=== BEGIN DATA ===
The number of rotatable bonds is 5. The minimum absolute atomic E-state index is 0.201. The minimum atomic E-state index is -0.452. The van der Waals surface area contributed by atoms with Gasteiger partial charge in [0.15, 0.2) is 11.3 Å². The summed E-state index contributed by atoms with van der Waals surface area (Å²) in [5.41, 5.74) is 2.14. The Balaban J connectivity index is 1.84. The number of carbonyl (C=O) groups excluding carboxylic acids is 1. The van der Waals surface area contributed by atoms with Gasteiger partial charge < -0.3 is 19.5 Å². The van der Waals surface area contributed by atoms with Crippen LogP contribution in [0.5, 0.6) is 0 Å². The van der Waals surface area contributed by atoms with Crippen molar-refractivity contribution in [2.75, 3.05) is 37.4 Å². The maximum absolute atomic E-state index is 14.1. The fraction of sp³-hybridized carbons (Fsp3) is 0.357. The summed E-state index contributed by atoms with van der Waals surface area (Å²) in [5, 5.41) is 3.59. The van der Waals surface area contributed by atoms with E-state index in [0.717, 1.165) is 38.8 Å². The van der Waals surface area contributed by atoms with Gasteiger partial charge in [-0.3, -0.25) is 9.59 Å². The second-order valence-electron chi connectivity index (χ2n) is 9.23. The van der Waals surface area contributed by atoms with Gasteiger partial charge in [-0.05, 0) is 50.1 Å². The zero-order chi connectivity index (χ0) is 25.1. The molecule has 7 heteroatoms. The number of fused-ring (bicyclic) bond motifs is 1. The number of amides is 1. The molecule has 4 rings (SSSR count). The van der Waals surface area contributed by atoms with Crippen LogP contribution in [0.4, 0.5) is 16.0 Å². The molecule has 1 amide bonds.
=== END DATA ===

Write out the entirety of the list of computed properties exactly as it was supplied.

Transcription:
The number of rotatable bonds is 5. The minimum absolute atomic E-state index is 0.201. The minimum atomic E-state index is -0.452. The van der Waals surface area contributed by atoms with Gasteiger partial charge in [0.15, 0.2) is 11.3 Å². The summed E-state index contributed by atoms with van der Waals surface area (Å²) in [5.41, 5.74) is 2.14. The Balaban J connectivity index is 1.84. The number of carbonyl (C=O) groups excluding carboxylic acids is 1. The van der Waals surface area contributed by atoms with Gasteiger partial charge < -0.3 is 19.5 Å². The van der Waals surface area contributed by atoms with Crippen LogP contribution in [0.5, 0.6) is 0 Å². The van der Waals surface area contributed by atoms with Crippen molar-refractivity contribution in [2.75, 3.05) is 37.4 Å². The maximum absolute atomic E-state index is 14.1. The fraction of sp³-hybridized carbons (Fsp3) is 0.357. The summed E-state index contributed by atoms with van der Waals surface area (Å²) in [5, 5.41) is 3.59. The van der Waals surface area contributed by atoms with E-state index in [0.717, 1.165) is 38.8 Å². The van der Waals surface area contributed by atoms with Gasteiger partial charge in [-0.3, -0.25) is 9.59 Å². The second-order valence-electron chi connectivity index (χ2n) is 9.23. The van der Waals surface area contributed by atoms with Gasteiger partial charge in [-0.05, 0) is 50.1 Å². The zero-order chi connectivity index (χ0) is 25.1. The molecule has 7 heteroatoms. The number of fused-ring (bicyclic) bond motifs is 1. The number of amides is 1. The molecule has 4 rings (SSSR count). The van der Waals surface area contributed by atoms with Crippen LogP contribution in [0.4, 0.5) is 16.0 Å². The molecule has 1 amide bonds.